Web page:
One of the most difficult and possibly expensive inconveniences a homeowner can face is a carpet that has been flooded. Cleaning water-damaged areas can be difficult and discouraging. However, with time and patience, most fabric items with light-to-medium water damage can be adequately salvaged. There's also a good chance that carpet with minimal damage can be saved. |
Consider these tips for recovering flood-damaged fabrics and carpets.
• Salvaging flood-damaged carpets and fabrics is a race against mildew. Most of the dirt can be washed out, but mildew can cause permanent damage quickly. Before beginning the cleanup, be sure to wear rubber gloves since flooded items could be contaminated.
• Air dry fabrics as soon as possible. Don't leave clothes in a heap since it promotes mildew growth. Once dry, shake them or brush off loose dirt and dried mud. Next, separate clothes the way you would for regular washing. Store separated clothes in clean, dry plastic bags if it is going to take time to get the items cleaned.
• Pre-soak clothes in cold water before washing. If your washer has a pre-rinse cycle, this works well. Next, use hot water and detergent to kill germs, and remember to load the washer more loosely than usual so extra dirty clothes can get clean. Wool and delicate items may not be able to tolerate hot water. Dry cleaning is a good option, but if that isn't possible, hand wash items in a basin of warm water using one to two tablespoons of heavy-duty liquid detergent. Allow to soak for at least three minutes and rinse thoroughly.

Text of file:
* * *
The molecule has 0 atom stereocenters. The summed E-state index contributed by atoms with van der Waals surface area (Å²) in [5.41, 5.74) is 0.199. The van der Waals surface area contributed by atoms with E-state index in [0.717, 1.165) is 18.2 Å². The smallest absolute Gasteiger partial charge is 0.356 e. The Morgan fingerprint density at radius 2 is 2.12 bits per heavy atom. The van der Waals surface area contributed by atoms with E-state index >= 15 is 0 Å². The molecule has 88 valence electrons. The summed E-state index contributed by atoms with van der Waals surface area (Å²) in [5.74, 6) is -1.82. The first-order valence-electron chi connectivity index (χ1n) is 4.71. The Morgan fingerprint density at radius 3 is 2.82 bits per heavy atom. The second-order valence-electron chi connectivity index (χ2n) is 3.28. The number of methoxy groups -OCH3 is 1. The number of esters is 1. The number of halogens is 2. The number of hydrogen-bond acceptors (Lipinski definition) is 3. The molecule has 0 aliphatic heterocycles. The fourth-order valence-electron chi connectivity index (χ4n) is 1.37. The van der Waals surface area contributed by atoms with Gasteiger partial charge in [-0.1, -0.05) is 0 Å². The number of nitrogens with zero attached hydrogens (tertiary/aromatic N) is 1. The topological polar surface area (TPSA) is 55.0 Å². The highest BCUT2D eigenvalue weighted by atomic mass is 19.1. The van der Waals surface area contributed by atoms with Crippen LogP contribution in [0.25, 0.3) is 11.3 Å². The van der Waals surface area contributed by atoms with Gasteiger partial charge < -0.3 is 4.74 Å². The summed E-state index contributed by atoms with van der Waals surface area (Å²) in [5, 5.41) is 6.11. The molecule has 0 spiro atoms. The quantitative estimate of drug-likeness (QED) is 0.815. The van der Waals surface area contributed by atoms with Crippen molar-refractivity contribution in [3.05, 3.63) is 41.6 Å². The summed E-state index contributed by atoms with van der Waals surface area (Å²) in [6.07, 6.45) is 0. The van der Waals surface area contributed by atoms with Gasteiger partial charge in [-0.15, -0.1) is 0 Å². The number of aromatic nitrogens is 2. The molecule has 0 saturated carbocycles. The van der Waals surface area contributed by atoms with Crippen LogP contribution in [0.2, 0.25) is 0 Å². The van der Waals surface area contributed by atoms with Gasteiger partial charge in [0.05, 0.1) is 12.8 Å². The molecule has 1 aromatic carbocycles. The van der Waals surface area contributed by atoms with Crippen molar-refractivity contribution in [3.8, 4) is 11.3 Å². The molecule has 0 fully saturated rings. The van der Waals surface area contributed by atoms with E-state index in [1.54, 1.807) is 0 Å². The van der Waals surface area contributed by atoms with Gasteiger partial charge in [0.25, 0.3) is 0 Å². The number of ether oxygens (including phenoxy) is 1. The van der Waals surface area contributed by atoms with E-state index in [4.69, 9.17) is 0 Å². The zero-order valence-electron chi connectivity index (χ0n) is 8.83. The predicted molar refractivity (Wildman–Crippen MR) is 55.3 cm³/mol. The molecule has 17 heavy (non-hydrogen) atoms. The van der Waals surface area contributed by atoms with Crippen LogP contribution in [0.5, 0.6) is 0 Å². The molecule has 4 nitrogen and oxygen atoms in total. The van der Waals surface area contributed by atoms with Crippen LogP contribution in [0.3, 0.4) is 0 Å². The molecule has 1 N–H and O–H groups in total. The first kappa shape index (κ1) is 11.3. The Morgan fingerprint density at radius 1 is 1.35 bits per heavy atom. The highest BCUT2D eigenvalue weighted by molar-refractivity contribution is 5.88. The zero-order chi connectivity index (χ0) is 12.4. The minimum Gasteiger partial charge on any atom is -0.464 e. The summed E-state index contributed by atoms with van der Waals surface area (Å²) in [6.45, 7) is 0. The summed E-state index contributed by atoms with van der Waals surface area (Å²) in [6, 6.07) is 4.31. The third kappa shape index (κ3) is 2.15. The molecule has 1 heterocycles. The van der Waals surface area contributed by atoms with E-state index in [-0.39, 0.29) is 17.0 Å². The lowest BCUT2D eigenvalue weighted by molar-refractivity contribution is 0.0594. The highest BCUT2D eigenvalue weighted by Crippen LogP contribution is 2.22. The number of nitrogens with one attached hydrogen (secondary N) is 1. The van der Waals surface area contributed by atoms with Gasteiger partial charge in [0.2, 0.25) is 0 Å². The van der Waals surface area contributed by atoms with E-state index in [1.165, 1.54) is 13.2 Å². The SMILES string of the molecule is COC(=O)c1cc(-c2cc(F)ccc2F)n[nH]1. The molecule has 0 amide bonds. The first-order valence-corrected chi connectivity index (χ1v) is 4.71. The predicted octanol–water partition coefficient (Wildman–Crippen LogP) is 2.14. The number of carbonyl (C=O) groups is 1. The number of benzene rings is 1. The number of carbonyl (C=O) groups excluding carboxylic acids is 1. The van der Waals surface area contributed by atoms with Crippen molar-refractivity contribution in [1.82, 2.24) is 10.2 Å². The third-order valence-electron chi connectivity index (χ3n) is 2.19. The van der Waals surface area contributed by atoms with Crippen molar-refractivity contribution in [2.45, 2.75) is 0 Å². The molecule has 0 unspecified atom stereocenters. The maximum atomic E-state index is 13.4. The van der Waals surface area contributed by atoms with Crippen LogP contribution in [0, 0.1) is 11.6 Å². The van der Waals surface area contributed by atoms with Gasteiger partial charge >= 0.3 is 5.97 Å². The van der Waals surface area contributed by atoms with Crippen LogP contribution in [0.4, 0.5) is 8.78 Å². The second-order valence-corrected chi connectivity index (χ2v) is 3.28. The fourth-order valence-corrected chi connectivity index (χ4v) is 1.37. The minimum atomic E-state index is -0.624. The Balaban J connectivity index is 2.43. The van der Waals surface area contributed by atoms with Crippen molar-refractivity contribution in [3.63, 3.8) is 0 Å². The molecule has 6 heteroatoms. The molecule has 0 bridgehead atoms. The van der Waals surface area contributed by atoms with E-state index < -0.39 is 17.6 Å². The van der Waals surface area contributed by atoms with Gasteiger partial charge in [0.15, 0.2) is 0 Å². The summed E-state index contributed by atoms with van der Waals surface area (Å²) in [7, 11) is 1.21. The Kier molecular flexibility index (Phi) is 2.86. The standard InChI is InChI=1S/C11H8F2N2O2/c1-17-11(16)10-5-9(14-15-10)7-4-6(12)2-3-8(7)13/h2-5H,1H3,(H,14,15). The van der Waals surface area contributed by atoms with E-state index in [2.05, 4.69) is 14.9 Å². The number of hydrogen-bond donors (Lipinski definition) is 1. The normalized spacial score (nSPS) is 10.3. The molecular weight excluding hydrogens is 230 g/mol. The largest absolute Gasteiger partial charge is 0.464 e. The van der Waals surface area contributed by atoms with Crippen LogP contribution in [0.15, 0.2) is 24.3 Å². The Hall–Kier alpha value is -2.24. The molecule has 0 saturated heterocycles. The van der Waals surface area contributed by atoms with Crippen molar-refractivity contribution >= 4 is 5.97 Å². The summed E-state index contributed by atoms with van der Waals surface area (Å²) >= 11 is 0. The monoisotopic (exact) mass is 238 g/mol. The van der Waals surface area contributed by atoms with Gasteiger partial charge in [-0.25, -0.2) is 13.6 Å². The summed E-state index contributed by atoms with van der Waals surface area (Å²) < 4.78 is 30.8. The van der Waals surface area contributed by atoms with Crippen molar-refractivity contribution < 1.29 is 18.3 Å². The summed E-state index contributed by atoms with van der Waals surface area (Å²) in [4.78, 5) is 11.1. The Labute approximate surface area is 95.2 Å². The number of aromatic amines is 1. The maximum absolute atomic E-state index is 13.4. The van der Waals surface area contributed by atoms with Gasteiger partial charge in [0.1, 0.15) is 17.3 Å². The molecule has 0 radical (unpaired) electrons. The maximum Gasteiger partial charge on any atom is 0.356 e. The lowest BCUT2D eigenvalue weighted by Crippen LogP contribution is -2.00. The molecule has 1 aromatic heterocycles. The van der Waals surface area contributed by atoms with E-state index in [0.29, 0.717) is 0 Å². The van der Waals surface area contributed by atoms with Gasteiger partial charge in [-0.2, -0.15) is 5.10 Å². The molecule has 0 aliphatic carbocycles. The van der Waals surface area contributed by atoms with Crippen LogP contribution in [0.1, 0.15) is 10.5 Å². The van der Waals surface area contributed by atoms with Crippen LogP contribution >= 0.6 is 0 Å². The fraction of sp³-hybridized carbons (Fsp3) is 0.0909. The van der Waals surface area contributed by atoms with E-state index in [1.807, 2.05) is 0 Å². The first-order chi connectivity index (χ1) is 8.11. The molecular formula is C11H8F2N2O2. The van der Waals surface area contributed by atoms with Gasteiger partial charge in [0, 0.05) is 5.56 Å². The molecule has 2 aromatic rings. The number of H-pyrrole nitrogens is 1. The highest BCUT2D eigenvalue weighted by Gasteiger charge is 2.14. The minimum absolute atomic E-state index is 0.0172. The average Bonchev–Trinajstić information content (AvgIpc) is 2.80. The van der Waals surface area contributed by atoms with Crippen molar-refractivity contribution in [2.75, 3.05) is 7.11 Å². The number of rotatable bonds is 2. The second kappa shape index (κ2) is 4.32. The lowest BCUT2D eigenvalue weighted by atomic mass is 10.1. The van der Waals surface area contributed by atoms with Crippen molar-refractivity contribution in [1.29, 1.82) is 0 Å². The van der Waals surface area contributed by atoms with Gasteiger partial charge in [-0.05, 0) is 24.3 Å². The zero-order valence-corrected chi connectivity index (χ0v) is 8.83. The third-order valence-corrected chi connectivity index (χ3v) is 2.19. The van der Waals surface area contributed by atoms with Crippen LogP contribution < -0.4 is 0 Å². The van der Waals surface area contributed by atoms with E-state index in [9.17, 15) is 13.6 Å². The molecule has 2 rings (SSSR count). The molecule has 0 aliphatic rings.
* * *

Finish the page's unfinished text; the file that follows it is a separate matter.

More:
• Most blankets, throw rugs, bedspreads, quilts and down-filled items can be treated the same way. Be sure to carefully support these items when they are wet to avoid ripping from the weight of the water.
• Flooded carpets may contain unknown chemicals or sewage that can contaminate and present a health hazard. Be sure to wear rubber gloves when handling carpets. The first step is to immediately get the carpet off the floor to start the drying process and to preserve the wood under the carpet. You may also have to remove any foam carpet padding. If possible, take it to a driveway or patio to dry.
If the carpet is too heavy to move, lift it off the floor and prop it on sawhorses or chairs to allow air circulation. If possible, don't let the carpet completely dry this way if you want to save it. It will likely be stretched out of shape when it dries.
• Next, clean floors. Scrub them with hot water and detergent, then rinse with a solution of one-half cup bleach per gallon of water. This will minimize odor and mildew.
• You may need to consult professional carpet cleaners to decide if the carpet is worth saving. Your decision will likely depend on the source of the water damage. If it is flood water or sewer backup, your main concern will be sanitation. If the damage is from rain or culinary water, your main concern is preventing mildew. In this case, most rented carpet cleaners should do an adequate job.
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